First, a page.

If you are looking for a role-playing game to play with your students, we recommend choosing one like Shock, without a game master, or one in which the role of the game master is very simple (no scenario to prepare). This makes it easier for students who are new to role-playing.
Also, choose a game that is fairly short, with a story that has a beginning, middle and end (not like Dungeons and Dragons games that can go on for 30 years!)
A game of Shock consists of a succession of scenes structured around different pairs of characters. Thus, no one risks monopolizing the conversation. The spotlight moves from character to character. The more talkative people can make suggestions to the others, but each must make their own decisions in the game. It’s perfect for our educational needs!
Other interesting role-playing games
Dominic has experimented with another game in the course: Misspent Youth.
In this game, too, the players create a fictional world together. One of the players is the “authority”: the person, thing or idea that has turned the future into a dystopia. The other players are teenagers who form a rebel group.
The structure of the game is clear and episodic. The characters are mostly described in a qualitative way.
Before playing Misspent Youth again with his students, Dominic is waiting for the new edition of the game to be released. Besides, he likes to alternate games from one session to the next for a little variety!
In this game, players take on the role of a hero or heroine from the Bronze Age. The flow of the game leads to the creation of stories that are similar to biblical-style myths.
In his course, Dominic asks students to adapt the game to express another “world view.” In this way, they are doing more than just playing a game; they are designing a game! The students’ response is even better in this class than in the one where we play Shock!
We have posted tutorials on The Bloody-Handed Name of Bronze (Bronze, for those who are familiar with it) on our YouTube channel.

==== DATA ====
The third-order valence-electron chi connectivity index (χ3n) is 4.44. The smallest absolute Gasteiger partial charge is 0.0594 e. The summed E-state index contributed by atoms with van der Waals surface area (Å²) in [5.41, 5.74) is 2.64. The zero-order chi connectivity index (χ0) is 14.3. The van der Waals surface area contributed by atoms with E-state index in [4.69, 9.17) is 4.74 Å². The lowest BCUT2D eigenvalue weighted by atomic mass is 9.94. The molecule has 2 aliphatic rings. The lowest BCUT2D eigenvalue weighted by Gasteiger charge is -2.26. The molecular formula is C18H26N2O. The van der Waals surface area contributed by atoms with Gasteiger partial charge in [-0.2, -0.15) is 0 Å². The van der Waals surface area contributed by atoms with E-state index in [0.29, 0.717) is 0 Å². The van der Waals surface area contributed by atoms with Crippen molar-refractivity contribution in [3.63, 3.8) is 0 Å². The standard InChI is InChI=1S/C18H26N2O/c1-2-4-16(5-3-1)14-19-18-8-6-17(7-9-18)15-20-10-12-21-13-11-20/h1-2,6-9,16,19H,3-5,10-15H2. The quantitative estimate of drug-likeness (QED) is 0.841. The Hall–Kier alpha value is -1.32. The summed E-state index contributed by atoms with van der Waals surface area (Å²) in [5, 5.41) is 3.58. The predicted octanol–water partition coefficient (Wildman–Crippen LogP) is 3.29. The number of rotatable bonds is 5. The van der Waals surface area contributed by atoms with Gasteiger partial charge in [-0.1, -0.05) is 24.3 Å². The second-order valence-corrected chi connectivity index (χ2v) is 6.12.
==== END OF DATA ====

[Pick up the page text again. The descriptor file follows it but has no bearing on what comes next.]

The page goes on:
Other contexts of game use for learning
Our colleague Sébastien Patry, who teaches Philosophy at our college, has also implemented Shock in the 3rd Philosophy course, Ethics and Politics.
In the coming weeks, we will be conducting workshops with Philosophy teachers at another college to introduce them to Shock and our process.
Role-playing games can be interesting in courses other than Humanities or Philosophy! They could very well fit, for example:
second language courses (especially immersion courses)
some Social Science or business courses
The key (and the difficulty) is to find games that are related to the subject you are teaching. We are fortunate enough to know a very large number of games. Feel free to contact us and tell us about your teaching need. We will do our best to recommend a game that meets your needs! There is no lack of games…
Plans for the future
We would love to expand the use of role-playing to other college courses. And not just our own! We are delighted with our work with Philosophy teachers. We hope that many of you will contact us to tell us about your teaching context and to discuss the integration of role-playing.
At our college, we conducted 2 workshops during a pedagogical day in the spring of 2022. In the morning, we presented our pedagogical approach, much like we did here in this story. Then, in the afternoon, we played Misspent Youth with 4 volunteers (the other workshop participants formed the audience). Everyone really “got on board.”
You have to experience a role-playing game (as a player or spectator) to understand how useful it can be in teaching! And, beyond that, playing a role-playing game with fellow teachers is also an excellent team-building activity. There are only positives to trying it!
Dominic Claveau graduated from Laval University in Philosophy in 2006. He has been teaching Philosophy and Humanities at LaSalle College since 2010. His main fields of interest are political philosophy, epistemology, as well as the convergence of the 2 within the philosophy of education. Passionate about role-playing games, he discovered this hobby almost 30 years ago. After having tried more than a hundred of them, he is now designing role-playing games for entertainment as well as in a teaching context.
Richard Fortier has been teaching at LaSalle College since 2010. He teaches Humanities in General Education and Social Psychology in Social Science.
He holds a degree in Organizational Behaviour from McGill University. He has also done independant study in History and Journalism. He has a graduate degree in College Teaching from Laval University.
He is interested in political philosophy, moral psychology, social influence and the media.
Richard Fortier has been passionate about role-playing games since his childhood.